Nearly everyone native to Indiana knows basketball, either from firsthand experience or from watching the high school and college games that afford Hoosiers a major source of entertainment. Moving here from another part of the country means learning fast. If you can't soon distinguish between a man-to-man and a zone defense, or spot a foul before the ref whistles, you may never fit in.
Oh, you can make friends, but you won't be exactly the life of the party, especially if it's centered around a televised game. Your responses will lag. People here notice.
I wasn't born in Indiana, and neither was my son, but by now we are Hoop-Hoosiers for sure, both passive and active. We attend games when we can and watch them on TV when we can't.
Tim hasn't yet tried out for a team, but he gives his own outdoor court a good workout each day. And often enough when a peer friend isn't available, I get talked into a game of "Horse." In deference to our team of Belgians, we play "Horses," but ours is just a slightly longer version of the same game, the object of which is to make baskets that your opponent can't duplicate.
Tim and I take turns going for the hoop. When one of us makes a basket, the other has to copy the preliminary moves exactly, and shoot from the same distance. If I fail to make a shot that Tim has successfully modeled, I get a letter - and vice versa. The idea is to avoid becoming a H-0-R-S-E-(S).
We each bring advantages to the game. Mine is a careful conservatism. I shun fancy maneuvers and I never move too far from the key. I simply concentrate on putting the ball through the net, period. It is often a winning strategy for me. Not only do I make a lot of baskets with minimal effort, but I so thoroughly bore my son that he often misses the same shot out of pure yawning lackadaisy.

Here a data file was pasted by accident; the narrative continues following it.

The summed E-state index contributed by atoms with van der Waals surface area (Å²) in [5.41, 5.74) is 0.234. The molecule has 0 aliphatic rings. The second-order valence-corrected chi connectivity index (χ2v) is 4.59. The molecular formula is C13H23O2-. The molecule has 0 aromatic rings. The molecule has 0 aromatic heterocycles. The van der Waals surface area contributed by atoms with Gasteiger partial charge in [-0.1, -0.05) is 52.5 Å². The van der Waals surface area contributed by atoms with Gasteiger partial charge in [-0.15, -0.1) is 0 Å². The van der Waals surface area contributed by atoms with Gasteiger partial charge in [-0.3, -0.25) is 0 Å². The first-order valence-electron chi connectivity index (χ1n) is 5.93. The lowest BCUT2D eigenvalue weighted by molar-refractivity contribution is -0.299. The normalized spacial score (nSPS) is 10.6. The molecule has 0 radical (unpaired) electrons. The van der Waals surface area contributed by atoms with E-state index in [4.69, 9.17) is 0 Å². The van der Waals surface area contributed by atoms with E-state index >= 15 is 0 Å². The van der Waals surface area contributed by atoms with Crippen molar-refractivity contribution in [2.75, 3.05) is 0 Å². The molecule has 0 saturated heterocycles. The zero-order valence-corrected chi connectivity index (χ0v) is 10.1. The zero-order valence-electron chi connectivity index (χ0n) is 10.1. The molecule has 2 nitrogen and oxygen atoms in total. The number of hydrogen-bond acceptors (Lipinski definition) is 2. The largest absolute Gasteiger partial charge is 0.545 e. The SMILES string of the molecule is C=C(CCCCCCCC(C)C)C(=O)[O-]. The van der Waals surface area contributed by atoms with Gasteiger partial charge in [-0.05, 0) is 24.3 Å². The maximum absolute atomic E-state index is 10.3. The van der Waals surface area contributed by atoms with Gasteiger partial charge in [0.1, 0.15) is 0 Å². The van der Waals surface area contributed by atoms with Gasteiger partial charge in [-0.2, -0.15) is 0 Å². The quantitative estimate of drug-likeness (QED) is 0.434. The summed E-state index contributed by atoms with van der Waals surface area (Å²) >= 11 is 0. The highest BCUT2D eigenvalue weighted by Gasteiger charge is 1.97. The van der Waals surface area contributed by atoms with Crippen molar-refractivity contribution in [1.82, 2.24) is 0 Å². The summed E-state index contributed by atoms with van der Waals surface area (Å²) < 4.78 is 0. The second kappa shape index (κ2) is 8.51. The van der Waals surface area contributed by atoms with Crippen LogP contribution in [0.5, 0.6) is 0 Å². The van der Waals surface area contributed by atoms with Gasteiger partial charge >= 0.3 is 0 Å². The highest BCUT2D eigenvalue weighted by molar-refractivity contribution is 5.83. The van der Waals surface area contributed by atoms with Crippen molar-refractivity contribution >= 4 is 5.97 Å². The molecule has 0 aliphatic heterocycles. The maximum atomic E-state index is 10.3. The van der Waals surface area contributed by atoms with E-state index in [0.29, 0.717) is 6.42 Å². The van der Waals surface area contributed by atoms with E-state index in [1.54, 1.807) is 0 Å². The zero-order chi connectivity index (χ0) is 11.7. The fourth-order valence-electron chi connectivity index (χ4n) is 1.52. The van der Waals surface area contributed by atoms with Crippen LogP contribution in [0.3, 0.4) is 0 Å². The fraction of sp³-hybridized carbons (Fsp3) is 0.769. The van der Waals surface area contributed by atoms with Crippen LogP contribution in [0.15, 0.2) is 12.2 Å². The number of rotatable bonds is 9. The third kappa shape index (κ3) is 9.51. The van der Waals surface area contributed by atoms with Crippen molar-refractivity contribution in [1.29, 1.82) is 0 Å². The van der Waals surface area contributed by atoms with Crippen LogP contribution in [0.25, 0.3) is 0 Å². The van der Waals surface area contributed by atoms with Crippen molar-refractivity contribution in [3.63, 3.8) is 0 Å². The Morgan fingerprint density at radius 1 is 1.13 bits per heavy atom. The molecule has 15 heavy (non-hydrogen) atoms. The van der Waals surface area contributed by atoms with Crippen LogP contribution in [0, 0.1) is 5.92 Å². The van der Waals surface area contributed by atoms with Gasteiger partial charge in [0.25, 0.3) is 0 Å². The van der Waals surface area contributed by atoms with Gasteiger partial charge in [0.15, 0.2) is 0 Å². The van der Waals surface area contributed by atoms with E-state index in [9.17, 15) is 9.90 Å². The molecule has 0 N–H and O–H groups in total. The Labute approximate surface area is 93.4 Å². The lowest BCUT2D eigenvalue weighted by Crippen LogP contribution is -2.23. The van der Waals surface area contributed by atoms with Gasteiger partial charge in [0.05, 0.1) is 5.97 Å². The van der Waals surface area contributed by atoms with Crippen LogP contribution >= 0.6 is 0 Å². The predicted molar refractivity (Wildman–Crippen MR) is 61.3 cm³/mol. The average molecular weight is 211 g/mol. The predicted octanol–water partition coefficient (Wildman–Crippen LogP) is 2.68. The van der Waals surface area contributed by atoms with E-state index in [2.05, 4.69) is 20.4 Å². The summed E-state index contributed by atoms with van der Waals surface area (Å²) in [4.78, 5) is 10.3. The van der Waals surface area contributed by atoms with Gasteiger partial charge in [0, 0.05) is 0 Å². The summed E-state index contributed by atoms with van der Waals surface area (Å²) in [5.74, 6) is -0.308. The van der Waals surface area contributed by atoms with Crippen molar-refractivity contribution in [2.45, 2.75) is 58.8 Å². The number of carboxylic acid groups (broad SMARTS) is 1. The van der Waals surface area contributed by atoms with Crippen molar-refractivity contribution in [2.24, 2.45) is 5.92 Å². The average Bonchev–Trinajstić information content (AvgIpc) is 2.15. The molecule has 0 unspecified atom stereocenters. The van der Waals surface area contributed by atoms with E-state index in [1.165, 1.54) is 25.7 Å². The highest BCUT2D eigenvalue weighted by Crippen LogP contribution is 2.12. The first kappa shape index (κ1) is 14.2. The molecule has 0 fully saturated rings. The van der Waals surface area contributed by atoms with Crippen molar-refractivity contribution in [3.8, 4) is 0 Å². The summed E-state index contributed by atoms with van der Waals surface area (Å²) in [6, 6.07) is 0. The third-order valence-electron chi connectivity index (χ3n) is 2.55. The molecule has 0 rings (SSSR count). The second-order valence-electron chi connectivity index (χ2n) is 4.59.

TIM would rather lose the game than play it so safely. He dribbles to three-point range and beyond, spins, twists back, spins again, and lets fly, all with a fluid motion and young athleticism I can almost never replicate.
And that's one of his simpler setups.
After a series of even more spectacularly complex gyrations he often misses . But when he does hear that delicious swish, he knows that I'll surely tack one more letter onto my tally.
I have another ace up my sleeve though, an almost uncanny ability to arc the ball backward over my head and through the net. I don't know how I do this, but I am sure it has nothing to do with talent. Perhaps it is some subtle intuition born of life as as a dairy farmer: I have long since learned to know where the bull is, even as he grazes and shuffles about behind my back. Bull, ball ... whether or not there's a connection, I score.
Tim is only half as good as I am at this particular shot, and it often helps even things out.
I once unwisely agreed to allow blocking if the game came down to a final deciding letter. Then there is no calm setting up, no chance to bore Tim to sloppy distraction. When I go for the basket he is in my face, his arms encircling but not touching me, his eyes wild with delight. There is no way I can get the ball up past my waist, yet he's doing absolutely nothing illegal. How, I wonder, do the men and women we watch in real games ever make baskets?
Tim provides the answer as soon as he gets the ball. He puts his twirling, luminous motions to good use then, leaving me spinning in the dust as he goes chuckling in for an easy lay-up. I suddenly understand his own frustration when I, in turn, face away from the hoop and send the ball sailing ridiculously back over my head for a big fat, effortless swish! There are just certain things in life that some of us are better at than others. And if you're a Hoosier, native or not, you'll find a sweet slice of life in basketball.